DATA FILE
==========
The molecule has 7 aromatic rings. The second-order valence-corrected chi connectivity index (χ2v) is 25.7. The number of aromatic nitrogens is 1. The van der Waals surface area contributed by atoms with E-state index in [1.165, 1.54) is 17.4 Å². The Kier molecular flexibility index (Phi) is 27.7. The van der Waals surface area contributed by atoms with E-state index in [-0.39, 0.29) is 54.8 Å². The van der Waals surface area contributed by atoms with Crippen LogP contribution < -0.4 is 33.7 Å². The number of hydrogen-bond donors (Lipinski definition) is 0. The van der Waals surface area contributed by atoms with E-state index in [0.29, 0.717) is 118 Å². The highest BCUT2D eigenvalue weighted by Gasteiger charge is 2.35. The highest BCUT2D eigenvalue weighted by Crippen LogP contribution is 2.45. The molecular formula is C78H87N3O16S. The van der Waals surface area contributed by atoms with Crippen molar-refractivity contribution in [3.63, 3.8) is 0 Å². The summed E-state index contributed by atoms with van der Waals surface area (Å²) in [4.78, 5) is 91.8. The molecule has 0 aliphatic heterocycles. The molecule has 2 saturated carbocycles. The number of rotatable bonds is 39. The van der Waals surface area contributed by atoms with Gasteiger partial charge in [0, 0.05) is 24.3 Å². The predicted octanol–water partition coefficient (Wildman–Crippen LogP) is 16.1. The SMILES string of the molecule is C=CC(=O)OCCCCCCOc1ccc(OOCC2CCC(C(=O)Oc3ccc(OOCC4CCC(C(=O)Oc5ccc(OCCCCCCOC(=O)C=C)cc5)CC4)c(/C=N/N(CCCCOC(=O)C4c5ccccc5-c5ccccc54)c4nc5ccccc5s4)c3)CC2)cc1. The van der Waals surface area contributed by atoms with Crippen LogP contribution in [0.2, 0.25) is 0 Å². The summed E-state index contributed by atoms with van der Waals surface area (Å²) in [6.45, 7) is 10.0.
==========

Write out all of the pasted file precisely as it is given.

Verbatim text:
The molecule has 7 aromatic rings. The second-order valence-corrected chi connectivity index (χ2v) is 25.7. The number of aromatic nitrogens is 1. The van der Waals surface area contributed by atoms with E-state index in [1.165, 1.54) is 17.4 Å². The Kier molecular flexibility index (Phi) is 27.7. The van der Waals surface area contributed by atoms with E-state index in [-0.39, 0.29) is 54.8 Å². The van der Waals surface area contributed by atoms with Crippen LogP contribution < -0.4 is 33.7 Å². The number of hydrogen-bond donors (Lipinski definition) is 0. The van der Waals surface area contributed by atoms with E-state index in [0.29, 0.717) is 118 Å². The highest BCUT2D eigenvalue weighted by Gasteiger charge is 2.35. The highest BCUT2D eigenvalue weighted by Crippen LogP contribution is 2.45. The molecular formula is C78H87N3O16S. The van der Waals surface area contributed by atoms with Crippen molar-refractivity contribution in [3.63, 3.8) is 0 Å². The summed E-state index contributed by atoms with van der Waals surface area (Å²) in [4.78, 5) is 91.8. The molecule has 0 aliphatic heterocycles. The molecule has 2 saturated carbocycles. The number of rotatable bonds is 39. The van der Waals surface area contributed by atoms with Gasteiger partial charge in [0, 0.05) is 24.3 Å². The predicted octanol–water partition coefficient (Wildman–Crippen LogP) is 16.1. The SMILES string of the molecule is C=CC(=O)OCCCCCCOc1ccc(OOCC2CCC(C(=O)Oc3ccc(OOCC4CCC(C(=O)Oc5ccc(OCCCCCCOC(=O)C=C)cc5)CC4)c(/C=N/N(CCCCOC(=O)C4c5ccccc5-c5ccccc54)c4nc5ccccc5s4)c3)CC2)cc1. The van der Waals surface area contributed by atoms with Crippen LogP contribution in [0.2, 0.25) is 0 Å². The summed E-state index contributed by atoms with van der Waals surface area (Å²) in [6.45, 7) is 10.0.